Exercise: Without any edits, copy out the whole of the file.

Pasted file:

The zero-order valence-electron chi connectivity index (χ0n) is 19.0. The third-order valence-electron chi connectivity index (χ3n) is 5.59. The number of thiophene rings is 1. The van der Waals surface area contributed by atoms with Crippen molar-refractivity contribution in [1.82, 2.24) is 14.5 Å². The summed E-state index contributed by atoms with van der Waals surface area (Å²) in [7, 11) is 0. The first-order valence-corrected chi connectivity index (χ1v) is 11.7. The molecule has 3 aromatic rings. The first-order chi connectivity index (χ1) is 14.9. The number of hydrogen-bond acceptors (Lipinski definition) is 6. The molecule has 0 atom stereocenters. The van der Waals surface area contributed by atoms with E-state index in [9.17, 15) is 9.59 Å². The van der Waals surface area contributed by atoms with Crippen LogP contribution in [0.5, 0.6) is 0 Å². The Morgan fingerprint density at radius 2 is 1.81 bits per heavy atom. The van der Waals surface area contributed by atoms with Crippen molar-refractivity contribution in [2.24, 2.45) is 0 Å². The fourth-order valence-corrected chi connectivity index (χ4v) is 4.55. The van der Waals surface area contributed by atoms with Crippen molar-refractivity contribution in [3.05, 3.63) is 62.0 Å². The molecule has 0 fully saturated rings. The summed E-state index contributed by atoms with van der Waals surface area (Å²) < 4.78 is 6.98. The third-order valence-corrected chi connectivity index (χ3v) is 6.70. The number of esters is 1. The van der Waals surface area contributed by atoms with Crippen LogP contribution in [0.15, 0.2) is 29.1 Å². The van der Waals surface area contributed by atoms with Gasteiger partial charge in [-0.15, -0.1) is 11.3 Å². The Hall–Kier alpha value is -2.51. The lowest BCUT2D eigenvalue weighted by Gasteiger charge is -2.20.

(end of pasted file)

The zero-order valence-electron chi connectivity index (χ0n) is 19.0. The third-order valence-electron chi connectivity index (χ3n) is 5.59. The number of thiophene rings is 1. The van der Waals surface area contributed by atoms with Crippen molar-refractivity contribution in [1.82, 2.24) is 14.5 Å². The summed E-state index contributed by atoms with van der Waals surface area (Å²) in [7, 11) is 0. The first-order valence-corrected chi connectivity index (χ1v) is 11.7. The molecule has 3 aromatic rings. The first-order chi connectivity index (χ1) is 14.9. The number of hydrogen-bond acceptors (Lipinski definition) is 6. The molecule has 0 atom stereocenters. The van der Waals surface area contributed by atoms with E-state index in [9.17, 15) is 9.59 Å². The van der Waals surface area contributed by atoms with Crippen LogP contribution in [0.5, 0.6) is 0 Å². The Morgan fingerprint density at radius 2 is 1.81 bits per heavy atom. The van der Waals surface area contributed by atoms with Crippen molar-refractivity contribution in [2.24, 2.45) is 0 Å². The fourth-order valence-corrected chi connectivity index (χ4v) is 4.55. The van der Waals surface area contributed by atoms with Crippen molar-refractivity contribution in [3.05, 3.63) is 62.0 Å². The molecule has 0 fully saturated rings. The summed E-state index contributed by atoms with van der Waals surface area (Å²) < 4.78 is 6.98. The third-order valence-corrected chi connectivity index (χ3v) is 6.70. The number of esters is 1. The van der Waals surface area contributed by atoms with Crippen LogP contribution in [0.15, 0.2) is 29.1 Å². The van der Waals surface area contributed by atoms with Gasteiger partial charge in [-0.15, -0.1) is 11.3 Å². The Hall–Kier alpha value is -2.51. The lowest BCUT2D eigenvalue weighted by Gasteiger charge is -2.20.